Everything with the school district is about shifting blame, and blaming the parents is a typical go to excuse for poor student performance. Unfortunately, Octorara’s numbers seems to show there is a greater problem. Pequea Valley has the same “kind of people” as Octorara, and their graduation rate is 92.59% overall, and greater graduation rates with special education (88.24%) and economically disadvantaged (73.08%). Do people really want to argue that our school district is simply filled with uncaring, neglectful parents?

    • My only thought is that if your work performance is terrible you should be fired. Teachers, and board members are out of touch with not just the community, but they are out of touch with reality. Why would they try to blame parents for the teachers lack of performance? I think we need to get together and file a civil suite against the school board like Bob Hume suggested because this problem is going into a circular argument with no solution for the problem. Another problem we face is the false propaganda from the town news blog, which is defending the teachers and school board members, and placing blame on the tax payers. Maybe I should call a lawyer tomorrow and see what we can find out along with a good media outlet. This problem has to stop now! The town is being destroyed by this unintelligent behavior.

  2. A 47% graduation rate for black students is absolutely ridiculous. I can’t believe I have never heard that statistic before.

    The 62% graduation rate for low income students is haunting. Never thought I’d have my day ruined by two statistics, but this definitely accomplished it.

  3. Why are we blaming the School District for kids not graduating, exactly? Statistically speaking, low socioeconomic status and ethnicity have always placed these particular students at risk across the board. Octarara is no different in that regard.

    Of course the most vocal parents are the involved parents. Those parents that could care less about their children’s education are not going to be speaking up because you know…*they don’t care*. Or worse, they have no time to care because they are working to keep a roof over said child’s head.

    The reality of it is, our educators can only do so much. It is up to every parent to be aware of what’s going on in the classroom, looking over homework, and making sure their kids get the help they need should they be struggling. Further, parents need to raise their children and enforce good study habits. That is not an educator’s job…that is a parent’s job.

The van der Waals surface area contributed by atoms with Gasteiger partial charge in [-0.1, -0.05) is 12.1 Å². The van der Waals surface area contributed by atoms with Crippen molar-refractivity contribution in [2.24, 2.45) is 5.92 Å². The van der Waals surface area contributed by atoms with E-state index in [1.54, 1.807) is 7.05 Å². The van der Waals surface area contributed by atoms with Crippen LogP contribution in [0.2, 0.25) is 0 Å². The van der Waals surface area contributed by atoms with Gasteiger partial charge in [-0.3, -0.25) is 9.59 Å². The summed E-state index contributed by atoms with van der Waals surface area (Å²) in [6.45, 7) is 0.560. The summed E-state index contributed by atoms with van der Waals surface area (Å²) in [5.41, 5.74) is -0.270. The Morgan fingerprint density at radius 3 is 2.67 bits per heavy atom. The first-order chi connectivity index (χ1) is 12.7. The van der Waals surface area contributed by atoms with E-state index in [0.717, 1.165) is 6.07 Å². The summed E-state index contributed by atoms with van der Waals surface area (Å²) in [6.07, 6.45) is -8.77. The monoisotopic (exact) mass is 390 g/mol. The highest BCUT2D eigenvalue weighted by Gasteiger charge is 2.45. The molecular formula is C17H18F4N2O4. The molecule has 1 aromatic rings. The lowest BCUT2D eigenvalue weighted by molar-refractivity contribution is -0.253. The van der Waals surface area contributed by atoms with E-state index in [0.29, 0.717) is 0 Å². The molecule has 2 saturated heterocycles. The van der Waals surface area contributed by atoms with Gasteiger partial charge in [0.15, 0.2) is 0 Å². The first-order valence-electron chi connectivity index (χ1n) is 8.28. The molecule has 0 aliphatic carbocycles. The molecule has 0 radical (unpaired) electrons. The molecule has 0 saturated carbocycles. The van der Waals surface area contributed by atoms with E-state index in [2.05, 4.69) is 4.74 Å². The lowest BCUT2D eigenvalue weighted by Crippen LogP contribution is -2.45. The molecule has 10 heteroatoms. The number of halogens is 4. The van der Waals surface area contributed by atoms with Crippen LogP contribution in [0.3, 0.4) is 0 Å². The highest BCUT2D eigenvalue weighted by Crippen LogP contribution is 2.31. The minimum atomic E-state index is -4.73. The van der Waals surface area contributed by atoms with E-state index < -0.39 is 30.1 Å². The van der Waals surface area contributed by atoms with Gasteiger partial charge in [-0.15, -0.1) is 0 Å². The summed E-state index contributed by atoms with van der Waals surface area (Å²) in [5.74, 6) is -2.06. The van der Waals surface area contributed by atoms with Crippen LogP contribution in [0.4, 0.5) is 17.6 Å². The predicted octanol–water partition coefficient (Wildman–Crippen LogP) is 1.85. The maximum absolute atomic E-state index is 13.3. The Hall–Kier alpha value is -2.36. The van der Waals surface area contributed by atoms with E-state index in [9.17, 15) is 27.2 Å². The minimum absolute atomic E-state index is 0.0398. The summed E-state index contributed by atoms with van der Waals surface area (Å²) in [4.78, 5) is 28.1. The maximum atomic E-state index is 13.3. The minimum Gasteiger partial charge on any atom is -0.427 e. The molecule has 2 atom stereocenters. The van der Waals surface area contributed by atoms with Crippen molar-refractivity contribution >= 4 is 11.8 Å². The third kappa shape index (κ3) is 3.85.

While it would seem (based on what I’ve read here) that there seems to be no good reason for a tax hike, I would disagree that the argument presented here by Mr. Alexander is a good one to prove his point.

    The larger issue with low graduating seniors is a lack of support from the home environment. Parent’s working two jobs to make ends meet certainly aren’t home to make sure their children are home and the homework and studying is done. Gangs, drugs, and so on also permeate the young black man’s environment. Poor parents also have a higher incidence of drug and alcohol abuse, domestic violence, etc. Factor in that the vast majority of parents in that environment are poor, single, black, and women…and it is a societal recipe for disaster. That is the reality…not the teachers not doing their job….although it is convenient to blame them.

    • Karrie,

      It is true that socio-economics plays a part. However, we can go school by school, across Chester County, and we see that Octorara has a severe problem above and beyond… greater than the others in this regard. I simply can’t accept the argument that we are a community of scoundrels, neglecting our children. The overall graduation rate isn’t just the lowest, it is significantly lower than the next lowest school. As I understand it, there has also been at least two settlements regarding lawsuits on behalf of special education students, one in 2010 and another in 2012… both kept private.

      • I found the problem! A post from Karrie states “The larger issue with low graduating seniors is a lack of support from the home environment. Parent’s working two jobs to make ends meet certainly aren’t home to make sure their children are home and the homework and studying is done.” I think this phrase explains the problem because if the taxes were lower and the parents did not have to work 2 jobs, they would have time to help the kids with homework. I also think the idea that parents need to teach their kids is wrong all together. I have 2 kids and no degree in teaching so that idea is thrown out the window, but I will however take a salary of $60,000 and teach my kids at home if you think it is fair. My degree is in criminal justice, but I do have communications skills, which helps when talking to teens I guess.